At 7 feet, 8 inches tall, Elias (“Nehi”) Gore was a large man, but was also a member of a family of great size. Some of those family members, including his two daughters, attended the unveiling of an exhibit featuring him Friday afternoon at the N.C. Maritime Museum at Southport.
They remembered him for not only his extraordinary size, but also his character. The exhibit, which includes a life-size likeness, has again generated public fascination about his life, and stories from those who knew him were shared over the course of the afternoon.
“He was a very gentle, kind man, who didn’t meet a stranger,” his daughter Mary Gore Wigfall said. “He was one of 11 children, and he sent two of them—a sister and a brother—to college.”
Mary was only five years old when her father died at the age of 38 in March 1944.
Another daughter, Mattie Gore Williams, came to see the exhibit along with cousins, nieces, in-laws and grandchildren, and both daughters said they were happy with the representation.
Alderman Nelson Adams, who also attended, said he was pleased with the way the exhibit turned out.
“I’ve been hoping for this for the last 10 to 12 years,” Adams said. “I would like to thank the museum for getting it done. It looks great.”
The exhibit is part of local celebrations of Black History Month, and represents the African-Americans who worked as fishermen, as Nehi did.
Strickland and the museum’s workers installed fish nets and displayed a video of shanty singers performing the old songs they would sing as they caught Atlantic menhaden, also known as pogies.
But Nehi caught the attention of people beyond the Southport waterways he frequented.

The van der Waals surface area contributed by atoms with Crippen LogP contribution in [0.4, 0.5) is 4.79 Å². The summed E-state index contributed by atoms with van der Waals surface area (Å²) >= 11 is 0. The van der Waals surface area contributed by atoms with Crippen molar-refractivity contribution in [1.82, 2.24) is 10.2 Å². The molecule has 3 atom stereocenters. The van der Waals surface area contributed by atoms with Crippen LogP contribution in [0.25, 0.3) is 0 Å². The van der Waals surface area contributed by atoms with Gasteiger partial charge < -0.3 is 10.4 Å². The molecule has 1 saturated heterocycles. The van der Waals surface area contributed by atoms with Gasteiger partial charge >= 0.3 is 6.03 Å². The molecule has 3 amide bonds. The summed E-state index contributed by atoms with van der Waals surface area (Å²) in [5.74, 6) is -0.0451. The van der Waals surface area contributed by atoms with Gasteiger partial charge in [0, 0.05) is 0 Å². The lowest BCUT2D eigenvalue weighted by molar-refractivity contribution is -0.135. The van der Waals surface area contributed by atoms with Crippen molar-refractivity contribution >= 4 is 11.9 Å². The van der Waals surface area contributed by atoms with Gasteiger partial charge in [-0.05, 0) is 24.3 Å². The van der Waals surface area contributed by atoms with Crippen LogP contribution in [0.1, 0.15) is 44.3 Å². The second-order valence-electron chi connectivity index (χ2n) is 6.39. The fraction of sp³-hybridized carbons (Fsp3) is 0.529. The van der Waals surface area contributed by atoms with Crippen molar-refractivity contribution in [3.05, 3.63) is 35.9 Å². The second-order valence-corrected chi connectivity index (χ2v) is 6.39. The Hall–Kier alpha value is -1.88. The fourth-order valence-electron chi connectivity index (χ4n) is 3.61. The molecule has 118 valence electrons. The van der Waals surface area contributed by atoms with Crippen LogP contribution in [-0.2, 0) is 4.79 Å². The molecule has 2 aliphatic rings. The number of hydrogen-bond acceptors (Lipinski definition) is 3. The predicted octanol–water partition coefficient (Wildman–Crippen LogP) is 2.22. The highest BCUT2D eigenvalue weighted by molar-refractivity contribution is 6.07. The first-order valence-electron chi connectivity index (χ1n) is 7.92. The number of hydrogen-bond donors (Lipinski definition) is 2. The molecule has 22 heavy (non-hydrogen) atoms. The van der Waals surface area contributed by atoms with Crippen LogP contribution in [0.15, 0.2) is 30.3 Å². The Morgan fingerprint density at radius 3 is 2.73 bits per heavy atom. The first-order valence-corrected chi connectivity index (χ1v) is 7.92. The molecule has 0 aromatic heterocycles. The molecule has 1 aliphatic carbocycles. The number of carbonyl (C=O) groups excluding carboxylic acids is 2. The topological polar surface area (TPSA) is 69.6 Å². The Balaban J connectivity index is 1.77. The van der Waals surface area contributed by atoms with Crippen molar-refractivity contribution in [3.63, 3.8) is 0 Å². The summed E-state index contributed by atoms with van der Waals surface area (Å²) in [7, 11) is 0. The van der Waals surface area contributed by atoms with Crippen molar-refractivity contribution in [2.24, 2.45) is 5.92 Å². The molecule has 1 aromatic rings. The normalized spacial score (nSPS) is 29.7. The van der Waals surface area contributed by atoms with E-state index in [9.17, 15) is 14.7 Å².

“He went to New York City to do some modeling work, and they asked him to stay, but he didn’t like all the attention people were giving him, so he came back in Southport,” museum director Mary Strickland said.
Nehi is buried in John Smith Cemetery and further events over the course of the weekend chronicling local African-American culture helped to raise proceeds for the upkeep of that burial ground off East Leonard Street.
The family has agreed to loan the museum a pair of size 16 shoes once worn by Nehi to be featured as part of the exhibit.
The museum is also displaying an old Nehi soft drink bottle, in reference to the origin of his nickname. Nehi cola bottles were taller than traditional soft drink containers of the 1930s and 1940s.
“What I remember most about him was that he would fly kites in the sunshine in the backyard on Lord Street, which was quite large,” Wigfall said. “He would pick up two children at a time with ease, and also lift very heavy fishing nets. Although he had great strength, he was tender.”